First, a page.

Every day Poets & Writers Magazine scans the headlines—from publishing reports to academic announcements to literary dispatches—for all the news that creative writers need to know. Here are today’s stories:
Lorin Stein, the editor of the Paris Review, resigned yesterday amid an internal investigation into his conduct with women who worked and wrote for the magazine. Stein also resigned from his role at Farrar, Straus and Giroux. (New York Times, Cut)
Meanwhile, Josephine Livingstone weighs in on Stein’s resignation and the conversation about office flirtation versus sexual harassment. (New Republic)
“Writing a book is the type of project that takes a persistent focus over a long period of time, a lot of energy, a lot of work. I’m not joking when I say it was one of the hardest things I’ve ever had to do. It was pretty damn hard.” Astronaut Scott Kelly—who has spent a year in space, commanded the Space Shuttle, and flown fighter aircrafts—talks with Margaret Lazarus Dean about how hard it is to write a book. Kelly and Dean cowrote Kelly’s recent memoir, Endurance. (New Yorker)
Steven D. Levitt’s Freakonomics, Arthur Golden’s Memoirs of a Geisha, and the pop-up edition of A Charlie Brown Christmas are among the ten thousand titles banned by the Texas Department of Criminal Justice for “graphic sexual content and material that could help inmates make a weapon, plot an escape or stir disorder.” (New York Times)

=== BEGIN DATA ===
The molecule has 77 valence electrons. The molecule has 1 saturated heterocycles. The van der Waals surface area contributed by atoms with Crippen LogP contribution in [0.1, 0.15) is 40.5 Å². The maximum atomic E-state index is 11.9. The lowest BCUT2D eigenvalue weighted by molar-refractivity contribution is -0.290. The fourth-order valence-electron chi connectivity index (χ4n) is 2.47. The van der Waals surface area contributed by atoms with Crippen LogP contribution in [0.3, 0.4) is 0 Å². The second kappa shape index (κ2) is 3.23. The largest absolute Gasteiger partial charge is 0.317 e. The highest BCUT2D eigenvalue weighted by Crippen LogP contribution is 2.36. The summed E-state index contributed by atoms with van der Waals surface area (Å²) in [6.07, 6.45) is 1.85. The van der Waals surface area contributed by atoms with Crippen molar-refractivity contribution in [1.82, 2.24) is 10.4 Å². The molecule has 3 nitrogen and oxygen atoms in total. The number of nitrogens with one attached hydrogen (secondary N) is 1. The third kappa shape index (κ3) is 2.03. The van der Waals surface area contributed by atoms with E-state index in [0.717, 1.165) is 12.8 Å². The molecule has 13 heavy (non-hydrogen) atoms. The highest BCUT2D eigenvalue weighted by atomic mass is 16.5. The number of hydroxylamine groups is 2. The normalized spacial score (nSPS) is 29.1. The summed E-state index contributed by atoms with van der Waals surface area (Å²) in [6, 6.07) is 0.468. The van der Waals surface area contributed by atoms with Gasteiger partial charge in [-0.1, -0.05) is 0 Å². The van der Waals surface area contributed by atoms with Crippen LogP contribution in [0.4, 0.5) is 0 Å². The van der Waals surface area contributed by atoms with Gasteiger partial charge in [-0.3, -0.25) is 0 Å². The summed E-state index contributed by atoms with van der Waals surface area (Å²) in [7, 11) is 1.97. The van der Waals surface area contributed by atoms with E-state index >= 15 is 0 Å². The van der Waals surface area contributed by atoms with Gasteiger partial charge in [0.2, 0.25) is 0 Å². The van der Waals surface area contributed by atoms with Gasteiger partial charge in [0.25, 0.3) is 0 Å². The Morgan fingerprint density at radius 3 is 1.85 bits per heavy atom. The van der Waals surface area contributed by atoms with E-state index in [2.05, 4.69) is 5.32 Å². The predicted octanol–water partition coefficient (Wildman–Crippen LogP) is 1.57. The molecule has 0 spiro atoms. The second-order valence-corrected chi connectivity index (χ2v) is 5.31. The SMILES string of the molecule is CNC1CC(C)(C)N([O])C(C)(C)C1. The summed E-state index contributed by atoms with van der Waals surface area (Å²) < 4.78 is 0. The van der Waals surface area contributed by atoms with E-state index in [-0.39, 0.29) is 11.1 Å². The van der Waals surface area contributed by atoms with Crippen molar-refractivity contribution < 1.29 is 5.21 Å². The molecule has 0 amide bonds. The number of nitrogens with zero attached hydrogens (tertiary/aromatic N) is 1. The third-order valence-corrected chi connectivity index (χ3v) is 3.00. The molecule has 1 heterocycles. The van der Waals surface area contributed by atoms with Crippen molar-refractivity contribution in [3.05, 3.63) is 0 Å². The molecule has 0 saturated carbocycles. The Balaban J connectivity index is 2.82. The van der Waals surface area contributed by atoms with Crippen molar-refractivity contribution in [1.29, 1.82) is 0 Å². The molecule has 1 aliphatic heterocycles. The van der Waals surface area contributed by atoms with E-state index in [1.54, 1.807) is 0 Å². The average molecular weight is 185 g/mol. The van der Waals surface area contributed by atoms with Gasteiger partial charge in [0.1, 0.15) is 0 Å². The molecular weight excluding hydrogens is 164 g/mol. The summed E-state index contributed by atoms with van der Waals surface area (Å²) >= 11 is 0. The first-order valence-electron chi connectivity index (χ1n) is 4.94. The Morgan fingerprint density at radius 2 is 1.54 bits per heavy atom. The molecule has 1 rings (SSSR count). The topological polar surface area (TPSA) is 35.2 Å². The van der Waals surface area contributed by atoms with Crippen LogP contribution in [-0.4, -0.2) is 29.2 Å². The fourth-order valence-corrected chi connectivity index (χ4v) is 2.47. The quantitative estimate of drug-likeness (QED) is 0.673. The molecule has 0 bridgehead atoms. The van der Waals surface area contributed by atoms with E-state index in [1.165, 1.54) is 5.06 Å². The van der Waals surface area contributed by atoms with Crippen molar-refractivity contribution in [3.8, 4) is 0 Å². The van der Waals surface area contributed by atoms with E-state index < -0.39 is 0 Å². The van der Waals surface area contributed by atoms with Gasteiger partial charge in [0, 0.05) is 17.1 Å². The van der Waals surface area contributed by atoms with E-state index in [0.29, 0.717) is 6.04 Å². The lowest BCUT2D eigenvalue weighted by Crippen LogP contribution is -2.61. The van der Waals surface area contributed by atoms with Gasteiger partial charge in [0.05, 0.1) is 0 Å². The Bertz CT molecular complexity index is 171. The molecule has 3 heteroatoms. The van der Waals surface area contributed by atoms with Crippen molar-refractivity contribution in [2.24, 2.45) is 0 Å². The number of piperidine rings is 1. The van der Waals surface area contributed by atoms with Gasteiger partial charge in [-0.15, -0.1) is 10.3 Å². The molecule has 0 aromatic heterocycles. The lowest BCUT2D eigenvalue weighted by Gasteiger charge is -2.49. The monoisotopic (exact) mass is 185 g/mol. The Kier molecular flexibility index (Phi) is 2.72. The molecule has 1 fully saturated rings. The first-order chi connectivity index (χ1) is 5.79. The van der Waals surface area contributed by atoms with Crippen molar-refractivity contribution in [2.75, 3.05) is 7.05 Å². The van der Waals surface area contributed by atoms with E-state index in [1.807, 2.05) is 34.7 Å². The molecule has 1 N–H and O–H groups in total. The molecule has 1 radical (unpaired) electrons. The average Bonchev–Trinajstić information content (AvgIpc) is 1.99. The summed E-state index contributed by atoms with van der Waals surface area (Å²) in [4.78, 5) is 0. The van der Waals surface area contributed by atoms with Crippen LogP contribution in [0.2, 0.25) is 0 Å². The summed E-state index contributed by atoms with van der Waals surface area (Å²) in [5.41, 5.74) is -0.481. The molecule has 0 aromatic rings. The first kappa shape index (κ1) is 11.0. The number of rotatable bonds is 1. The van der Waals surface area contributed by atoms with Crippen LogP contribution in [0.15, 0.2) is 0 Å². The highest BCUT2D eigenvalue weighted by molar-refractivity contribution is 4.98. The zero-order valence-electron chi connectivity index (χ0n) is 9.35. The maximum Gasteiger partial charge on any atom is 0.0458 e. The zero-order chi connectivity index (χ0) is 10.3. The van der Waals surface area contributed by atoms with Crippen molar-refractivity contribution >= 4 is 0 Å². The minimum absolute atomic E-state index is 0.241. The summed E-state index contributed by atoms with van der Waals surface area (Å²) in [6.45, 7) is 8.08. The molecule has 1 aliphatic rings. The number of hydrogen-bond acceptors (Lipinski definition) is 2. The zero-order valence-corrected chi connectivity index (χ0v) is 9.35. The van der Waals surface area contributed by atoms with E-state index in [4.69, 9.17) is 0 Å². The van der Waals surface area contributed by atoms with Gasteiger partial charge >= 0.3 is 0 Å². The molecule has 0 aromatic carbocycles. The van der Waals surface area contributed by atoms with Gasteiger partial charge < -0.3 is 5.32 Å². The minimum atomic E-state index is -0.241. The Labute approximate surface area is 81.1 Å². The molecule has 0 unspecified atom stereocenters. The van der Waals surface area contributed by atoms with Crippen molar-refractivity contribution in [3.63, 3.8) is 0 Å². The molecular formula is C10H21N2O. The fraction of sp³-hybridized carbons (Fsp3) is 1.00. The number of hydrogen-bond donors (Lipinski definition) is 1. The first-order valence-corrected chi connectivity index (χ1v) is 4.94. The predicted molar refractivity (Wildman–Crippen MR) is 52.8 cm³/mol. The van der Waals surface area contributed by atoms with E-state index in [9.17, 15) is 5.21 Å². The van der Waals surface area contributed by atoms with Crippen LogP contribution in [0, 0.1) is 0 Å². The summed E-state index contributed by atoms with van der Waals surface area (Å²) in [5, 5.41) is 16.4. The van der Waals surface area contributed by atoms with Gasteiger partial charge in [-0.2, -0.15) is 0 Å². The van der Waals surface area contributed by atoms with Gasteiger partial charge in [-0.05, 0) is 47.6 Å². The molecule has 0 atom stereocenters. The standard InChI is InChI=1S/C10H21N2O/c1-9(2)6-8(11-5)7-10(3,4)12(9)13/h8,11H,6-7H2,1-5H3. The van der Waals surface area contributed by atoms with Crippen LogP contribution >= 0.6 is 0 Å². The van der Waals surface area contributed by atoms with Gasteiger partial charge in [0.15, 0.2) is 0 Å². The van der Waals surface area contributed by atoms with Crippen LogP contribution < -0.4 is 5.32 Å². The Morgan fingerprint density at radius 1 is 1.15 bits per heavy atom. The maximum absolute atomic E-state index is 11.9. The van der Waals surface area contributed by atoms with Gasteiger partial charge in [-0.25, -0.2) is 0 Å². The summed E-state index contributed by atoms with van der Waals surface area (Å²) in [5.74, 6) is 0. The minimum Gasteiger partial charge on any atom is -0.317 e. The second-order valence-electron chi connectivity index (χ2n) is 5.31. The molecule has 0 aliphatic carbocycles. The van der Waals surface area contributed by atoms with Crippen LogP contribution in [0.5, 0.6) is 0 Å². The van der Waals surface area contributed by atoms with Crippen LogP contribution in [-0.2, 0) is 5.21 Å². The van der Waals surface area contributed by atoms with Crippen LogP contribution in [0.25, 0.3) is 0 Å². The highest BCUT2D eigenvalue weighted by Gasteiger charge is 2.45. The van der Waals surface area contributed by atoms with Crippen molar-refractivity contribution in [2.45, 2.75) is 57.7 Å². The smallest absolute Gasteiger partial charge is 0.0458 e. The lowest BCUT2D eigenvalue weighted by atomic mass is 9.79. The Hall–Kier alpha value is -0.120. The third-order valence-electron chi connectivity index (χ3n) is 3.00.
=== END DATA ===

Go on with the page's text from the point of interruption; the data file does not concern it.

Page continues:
The Guardian recommends eight emerging Australian writers to watch.
An anthropologist has found that the Agta, an indigenous group of hunter-gatherers in the Philippines, value storytelling above any other skill, and that storytellers have the most children. (Atlantic)
“Hardwick was interested in how we tell the stories of our lives and the lives of others, how limited but instructive are impressions (often more in relation to the teller than the told), and what duties are owed.” Thea Lenarduzzi comments on the work and influence of essayist and critic Elizabeth Hardwick. (Times Literary Supplement)
NPR’s Fresh Air considers Daniel Swift’s new biography of Ezra Pound, The Bughouse, and contemplates the relationship between an artist’s life and work.